I come from a generation where most Pakistani men were thinking of going abroad to make a living. My father spent most of his time away from home so the only male figure in our house was my grandfather, from my mother’s side. He looked after us in many respects: he did our shopping because my mother went out to teach. He would be with us in the morning, so he was an essential figure.
I was born post-partition but I think the memory of what actually happened in the partition was [very much] alive because we were living in an area, which was predominately [made of] shanty towns, with refugees coming from all parts of India. Karachi was, in fact, heavily populated by refugees coming from India. I don’t know what my grandfather’s position was. He would have probably been with people like Maulana Azad and others. I think he was not very happy with partition. I don’t think many people in Karachi – originally from Karachi – were very happy with partition anyway. They thought the disruption that it caused – I think it actually caused great havoc in Karachi because the population just grew manifold over a couple of years. Shanty towns grew and I think the whole environment changed, drastically.
I think my father’s early memory was that he was always either going somewhere or coming back from somewhere. He’d only spend a few weeks with us so my first memory was that he actually went to Kuwait were he worked for a few years. Then he came back from there, then he tried to do some farming in interior Sindh. That also failed. He then came to England. Struggled because he had served in the British army. That happened around say in the early 1960s, between 60 and 62. He came from Kuwait in say 61, 60. I think in Kuwait he was actually working as a labourer. Then I think he came to England in 62.
No, we didn’t come with him because my family stayed in Pakistan for another four years – until 66. I joined him in 1967 – I was just approaching 16 at that time so that’s why I had to come in 67 because otherwise I would not have been allowed to come.
I think my father was a much more traditional person and I think you don’t have differences of opinion with him. I didn’t really want to come to England in 67 and I don’t think my father was very keen to bring me here anyway because I was quite settled in Pakistan but my mother said ‘if he doesn’t come now he will never be able to come.’ So she forced him to get me here. That’s how I came.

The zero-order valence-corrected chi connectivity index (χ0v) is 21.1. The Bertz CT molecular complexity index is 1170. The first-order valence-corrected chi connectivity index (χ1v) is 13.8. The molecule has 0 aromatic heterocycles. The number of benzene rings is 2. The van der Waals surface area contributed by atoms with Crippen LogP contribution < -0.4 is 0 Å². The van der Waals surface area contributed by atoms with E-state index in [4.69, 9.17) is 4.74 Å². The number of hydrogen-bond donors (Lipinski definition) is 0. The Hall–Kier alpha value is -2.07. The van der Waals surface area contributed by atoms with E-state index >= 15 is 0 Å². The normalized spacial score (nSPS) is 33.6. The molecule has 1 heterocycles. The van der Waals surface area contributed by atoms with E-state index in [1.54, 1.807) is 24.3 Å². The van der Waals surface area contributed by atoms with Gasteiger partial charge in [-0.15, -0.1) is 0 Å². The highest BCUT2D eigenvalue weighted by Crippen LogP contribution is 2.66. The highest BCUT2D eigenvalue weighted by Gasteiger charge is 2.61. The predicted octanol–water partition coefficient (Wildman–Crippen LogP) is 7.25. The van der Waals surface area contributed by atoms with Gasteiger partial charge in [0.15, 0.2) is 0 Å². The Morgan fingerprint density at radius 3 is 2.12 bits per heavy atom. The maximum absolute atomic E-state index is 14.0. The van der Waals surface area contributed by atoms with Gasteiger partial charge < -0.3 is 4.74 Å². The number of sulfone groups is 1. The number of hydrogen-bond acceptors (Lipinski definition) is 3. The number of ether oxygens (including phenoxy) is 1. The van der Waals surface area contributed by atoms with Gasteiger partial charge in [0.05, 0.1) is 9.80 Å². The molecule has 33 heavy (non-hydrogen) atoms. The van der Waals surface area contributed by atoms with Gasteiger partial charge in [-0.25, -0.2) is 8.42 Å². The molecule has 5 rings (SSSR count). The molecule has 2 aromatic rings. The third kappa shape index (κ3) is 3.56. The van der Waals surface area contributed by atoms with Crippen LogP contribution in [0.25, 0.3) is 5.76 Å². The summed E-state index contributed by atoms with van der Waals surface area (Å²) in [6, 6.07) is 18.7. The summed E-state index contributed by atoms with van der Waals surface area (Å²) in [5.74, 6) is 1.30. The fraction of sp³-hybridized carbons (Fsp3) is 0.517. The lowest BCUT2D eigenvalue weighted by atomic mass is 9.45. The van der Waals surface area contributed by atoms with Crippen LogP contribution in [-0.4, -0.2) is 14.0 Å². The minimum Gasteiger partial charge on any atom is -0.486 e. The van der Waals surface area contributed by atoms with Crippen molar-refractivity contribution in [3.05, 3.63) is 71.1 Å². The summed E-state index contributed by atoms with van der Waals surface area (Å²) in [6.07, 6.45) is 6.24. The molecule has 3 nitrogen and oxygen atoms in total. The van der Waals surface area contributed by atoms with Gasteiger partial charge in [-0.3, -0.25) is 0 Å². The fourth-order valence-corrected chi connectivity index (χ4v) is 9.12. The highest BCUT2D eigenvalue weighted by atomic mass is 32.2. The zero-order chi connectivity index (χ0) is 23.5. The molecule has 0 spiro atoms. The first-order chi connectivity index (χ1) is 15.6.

When I came here I was not very happy. When I went to school the situation wasn’t very good because there was a lot of racism about. The kids and the teachers included. I thought I could have done a bit better in Pakistan myself, at the time, but looking back on it I think I was just being youthful and optimistic.
When I came to Britain we were actually living in Luton. We were sharing a house with a Sikh family who owned the house, we just rented a room. They was in fact another Afro-Caribbean family so there was three of us, from three different countries. My family did that – because they came in 66 and I came in 67- so they were doing that for a year.
We went to a school in Luton, which was at that time, well no-body had actually done GCSEs – or GCEs in those days (General Certificate of Education). It was really a school that was considered providing fodder for … it was a very working-class and a very deprived area of the town, which is actually Bury Park now. Today I think most people hear about it. The school was – all the staff and teacher – were all English. They were all very traditional. Their ideas of what Asians are and what Asians can do did not always match what the Asian kids wanted so our aspirations were dampened by what the teachers would say and do. I mean there was one teacher who used to teach us English and he would makes jokes about how when Pakistani kids first come to school they start playing with electric switches because they had never seen switches in their life before. He would say that in a class full of other kids who would then make fun of you. Then there were things like ‘you came from a banana-boat’, which was quite a usual thing. I didn’t really get involved in many fights but my younger brother was much more vociferous and would not put up with anything so he would always get involved in fights, and being taken to the headmaster.
To most people asking me who we were I would say we were Indians or Asians or Blacks because that’s how me mixed. Most of my friends when I was at school were all Indians and a few of them were Blacks from the Caribbean or from South America. So it was that kind of identity that defined us because the racism was also against Blacks and Asians. Although they were all calling us ‘Pakis’. You know the National Front would. But still our identity was with the people we worked, we mixed with and the people we went to school with. That remained until at least the end of the 80s and the start of the 90s.
When I came to Birmingham I made many Indian friends and I learnt Punjabi from Indian Sikhs.
My hope is that even though we are growing in this country, and we are becoming significant in this country, we will continue to remember where we come from and will bring those values here as well. I think that’s what will keep it going. I think that there is a trend, that the younger generation is much more aware of that and they are trying to keep their cultures and identities alive in that respect. I think, well I’m involved with the Palestine Solidarity Campaign or Guantanamo and things like that. A lot of it is supported by young people from our communities than by the older generation. I hope they will succeed in this country but at the same time I hope they do not lose where they come from. I am optimistic about that because the young people are very resourceful, and they are not forgetting.